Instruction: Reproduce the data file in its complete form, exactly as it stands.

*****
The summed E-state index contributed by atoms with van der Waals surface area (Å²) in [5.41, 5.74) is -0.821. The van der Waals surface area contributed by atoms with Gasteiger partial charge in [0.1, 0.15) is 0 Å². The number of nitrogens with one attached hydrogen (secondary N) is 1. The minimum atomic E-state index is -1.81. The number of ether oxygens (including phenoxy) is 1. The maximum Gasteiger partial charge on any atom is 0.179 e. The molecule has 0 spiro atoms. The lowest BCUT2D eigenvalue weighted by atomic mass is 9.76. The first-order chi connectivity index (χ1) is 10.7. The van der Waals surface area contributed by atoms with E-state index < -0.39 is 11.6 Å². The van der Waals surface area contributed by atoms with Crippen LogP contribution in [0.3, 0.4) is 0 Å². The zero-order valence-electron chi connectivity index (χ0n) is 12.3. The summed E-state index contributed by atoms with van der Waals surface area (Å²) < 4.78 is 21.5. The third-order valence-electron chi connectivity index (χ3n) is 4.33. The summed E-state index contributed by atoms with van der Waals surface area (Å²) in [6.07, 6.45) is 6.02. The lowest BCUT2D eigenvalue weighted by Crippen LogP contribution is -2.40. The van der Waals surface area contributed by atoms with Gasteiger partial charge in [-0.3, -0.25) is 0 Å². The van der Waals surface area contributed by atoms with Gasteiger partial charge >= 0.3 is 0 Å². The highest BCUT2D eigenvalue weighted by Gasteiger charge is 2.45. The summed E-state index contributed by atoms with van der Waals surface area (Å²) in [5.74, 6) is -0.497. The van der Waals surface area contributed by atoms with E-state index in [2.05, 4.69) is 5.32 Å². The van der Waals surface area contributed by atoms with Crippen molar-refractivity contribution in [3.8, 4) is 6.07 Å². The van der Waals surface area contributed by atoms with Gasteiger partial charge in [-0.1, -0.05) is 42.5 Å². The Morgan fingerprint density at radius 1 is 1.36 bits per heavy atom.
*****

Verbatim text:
The summed E-state index contributed by atoms with van der Waals surface area (Å²) in [5.41, 5.74) is -0.821. The van der Waals surface area contributed by atoms with Gasteiger partial charge in [0.1, 0.15) is 0 Å². The number of nitrogens with one attached hydrogen (secondary N) is 1. The minimum atomic E-state index is -1.81. The number of ether oxygens (including phenoxy) is 1. The maximum Gasteiger partial charge on any atom is 0.179 e. The molecule has 0 spiro atoms. The lowest BCUT2D eigenvalue weighted by atomic mass is 9.76. The first-order chi connectivity index (χ1) is 10.7. The van der Waals surface area contributed by atoms with E-state index < -0.39 is 11.6 Å². The van der Waals surface area contributed by atoms with Crippen LogP contribution in [0.3, 0.4) is 0 Å². The zero-order valence-electron chi connectivity index (χ0n) is 12.3. The summed E-state index contributed by atoms with van der Waals surface area (Å²) < 4.78 is 21.5. The third-order valence-electron chi connectivity index (χ3n) is 4.33. The summed E-state index contributed by atoms with van der Waals surface area (Å²) in [6.07, 6.45) is 6.02. The lowest BCUT2D eigenvalue weighted by Crippen LogP contribution is -2.40. The van der Waals surface area contributed by atoms with Gasteiger partial charge in [-0.3, -0.25) is 0 Å². The van der Waals surface area contributed by atoms with Gasteiger partial charge >= 0.3 is 0 Å². The highest BCUT2D eigenvalue weighted by Gasteiger charge is 2.45. The summed E-state index contributed by atoms with van der Waals surface area (Å²) in [5.74, 6) is -0.497. The van der Waals surface area contributed by atoms with E-state index in [2.05, 4.69) is 5.32 Å². The van der Waals surface area contributed by atoms with Crippen molar-refractivity contribution in [3.8, 4) is 6.07 Å². The van der Waals surface area contributed by atoms with Gasteiger partial charge in [-0.1, -0.05) is 42.5 Å². The Morgan fingerprint density at radius 1 is 1.36 bits per heavy atom.